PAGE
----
Tags: moon | water | common | origin | earth

Moon Water: Does It Have Common Origin With Earth Water?

Thursday, 03 Apr 2014 06:55 AM

By Michael Mullins

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Traces of moon water, discovered in rock samples taken from the lunar surface, could shed light on the origin of the planet as it relates to the Earth if the water’s contents share a common source with water found on the Blue Planet.

If scientists are able link moon water and Earth water, it would support the theory that the moon was formed in the nascent stages of the Earth’s own formation, likely from a giant impact some 4.5 billion years ago, according to researchers earlier this month at the Lunar and Planetary Science Conference in Houston, Space.com reported.

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The moon water analysis was made possible through the six Apollo moon landing missions carried out by NASA over the years as well as three robotic sample-return missions performed by the Russians, during which time some 842 pounds of lunar rock and soil samples were reportedly collected.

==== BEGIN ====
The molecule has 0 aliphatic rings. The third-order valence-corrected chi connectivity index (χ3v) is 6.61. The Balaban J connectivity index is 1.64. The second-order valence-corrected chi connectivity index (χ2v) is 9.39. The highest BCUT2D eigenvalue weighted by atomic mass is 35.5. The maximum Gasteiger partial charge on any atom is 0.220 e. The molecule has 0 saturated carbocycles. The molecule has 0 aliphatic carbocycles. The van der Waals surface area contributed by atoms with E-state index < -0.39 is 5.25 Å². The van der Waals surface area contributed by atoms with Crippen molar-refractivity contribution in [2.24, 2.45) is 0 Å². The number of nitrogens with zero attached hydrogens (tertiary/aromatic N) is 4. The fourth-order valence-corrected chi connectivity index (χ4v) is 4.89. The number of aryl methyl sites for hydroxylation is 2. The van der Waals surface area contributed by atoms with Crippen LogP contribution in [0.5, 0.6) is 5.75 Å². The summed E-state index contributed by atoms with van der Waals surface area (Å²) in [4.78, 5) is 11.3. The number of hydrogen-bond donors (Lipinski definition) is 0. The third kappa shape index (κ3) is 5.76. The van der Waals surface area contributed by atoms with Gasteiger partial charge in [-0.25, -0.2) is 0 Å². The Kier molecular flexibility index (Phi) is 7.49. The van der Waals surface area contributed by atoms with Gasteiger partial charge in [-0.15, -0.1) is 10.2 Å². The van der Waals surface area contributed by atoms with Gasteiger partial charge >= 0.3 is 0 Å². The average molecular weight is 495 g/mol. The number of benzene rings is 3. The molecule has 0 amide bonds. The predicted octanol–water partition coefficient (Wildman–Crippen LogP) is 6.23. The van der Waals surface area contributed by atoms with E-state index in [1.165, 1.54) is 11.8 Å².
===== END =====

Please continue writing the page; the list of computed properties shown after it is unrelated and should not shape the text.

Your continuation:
To assess whether moon water and Earth water share a commonality, scientists will be analyzing rocks taken from the lunar highlands, which are believed to have been responsible for the moon magma ocean.

The focus of the research will be on the hydrogen isotopic composition of the water found within the rock’s apatite crystal structure — a calcium phosphate mineral that has the same volatile elements present in many igneous Earth rocks. The analysis will be carried out by a team led by Jessica Barnes, a PhD student studying planetary and space sciences at the Open University in the United Kingdom.

"Because of their relatively younger age, [the rocks] could have been derived from portions of the lunar interior that had received additional water after the moon's formation," co-author Mahesh Anand said at the Houston conference, Space.com noted.

The moon water will reportedly be collected by drilling an extremely small hole into the rock samples using a drill bit that is less than less than a tenth of a millimeter in diameter.

"By studying the isotopic composition of water present in these rocks, we can examine the history of water in the Earth-moon system closer to the time when these two planetary bodies formed," Anand added. "[They] have the potential to reveal the original history of water in the Earth-moon system because of their ancient age and close association with the lunar magma ocean crystallization products."

The research was published in the journal Earth and Planetary Science Letters.

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